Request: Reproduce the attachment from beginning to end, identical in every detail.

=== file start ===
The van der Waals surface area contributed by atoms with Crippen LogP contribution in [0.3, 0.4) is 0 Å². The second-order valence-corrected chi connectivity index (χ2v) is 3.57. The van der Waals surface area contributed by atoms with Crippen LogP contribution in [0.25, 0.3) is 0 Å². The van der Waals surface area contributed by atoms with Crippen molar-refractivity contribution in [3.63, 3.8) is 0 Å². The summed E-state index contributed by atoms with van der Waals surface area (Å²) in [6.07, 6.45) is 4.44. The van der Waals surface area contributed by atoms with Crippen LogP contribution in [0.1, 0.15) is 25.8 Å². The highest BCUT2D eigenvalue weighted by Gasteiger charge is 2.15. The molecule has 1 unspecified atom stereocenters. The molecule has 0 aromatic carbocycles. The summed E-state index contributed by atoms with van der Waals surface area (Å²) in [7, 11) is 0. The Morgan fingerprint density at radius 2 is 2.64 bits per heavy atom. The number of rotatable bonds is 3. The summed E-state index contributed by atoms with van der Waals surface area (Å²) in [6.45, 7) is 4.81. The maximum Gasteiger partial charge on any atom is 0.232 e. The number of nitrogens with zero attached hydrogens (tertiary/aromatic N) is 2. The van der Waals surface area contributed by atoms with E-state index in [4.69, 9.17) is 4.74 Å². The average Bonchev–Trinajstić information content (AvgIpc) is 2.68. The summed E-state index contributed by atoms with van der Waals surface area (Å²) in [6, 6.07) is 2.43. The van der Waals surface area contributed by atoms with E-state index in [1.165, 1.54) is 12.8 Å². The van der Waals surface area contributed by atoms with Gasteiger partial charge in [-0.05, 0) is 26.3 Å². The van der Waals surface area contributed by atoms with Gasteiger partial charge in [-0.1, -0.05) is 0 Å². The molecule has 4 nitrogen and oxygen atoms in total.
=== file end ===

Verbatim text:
The van der Waals surface area contributed by atoms with Crippen LogP contribution in [0.3, 0.4) is 0 Å². The second-order valence-corrected chi connectivity index (χ2v) is 3.57. The van der Waals surface area contributed by atoms with Crippen LogP contribution in [0.25, 0.3) is 0 Å². The van der Waals surface area contributed by atoms with Crippen molar-refractivity contribution in [3.63, 3.8) is 0 Å². The summed E-state index contributed by atoms with van der Waals surface area (Å²) in [6.07, 6.45) is 4.44. The van der Waals surface area contributed by atoms with Crippen LogP contribution in [0.1, 0.15) is 25.8 Å². The highest BCUT2D eigenvalue weighted by Gasteiger charge is 2.15. The molecule has 1 unspecified atom stereocenters. The molecule has 0 aromatic carbocycles. The summed E-state index contributed by atoms with van der Waals surface area (Å²) in [7, 11) is 0. The Morgan fingerprint density at radius 2 is 2.64 bits per heavy atom. The number of rotatable bonds is 3. The summed E-state index contributed by atoms with van der Waals surface area (Å²) in [6.45, 7) is 4.81. The maximum Gasteiger partial charge on any atom is 0.232 e. The number of nitrogens with zero attached hydrogens (tertiary/aromatic N) is 2. The van der Waals surface area contributed by atoms with E-state index in [4.69, 9.17) is 4.74 Å². The average Bonchev–Trinajstić information content (AvgIpc) is 2.68. The summed E-state index contributed by atoms with van der Waals surface area (Å²) in [6, 6.07) is 2.43. The van der Waals surface area contributed by atoms with E-state index in [1.165, 1.54) is 12.8 Å². The van der Waals surface area contributed by atoms with Gasteiger partial charge in [-0.05, 0) is 26.3 Å². The van der Waals surface area contributed by atoms with Gasteiger partial charge in [-0.1, -0.05) is 0 Å². The molecule has 4 nitrogen and oxygen atoms in total.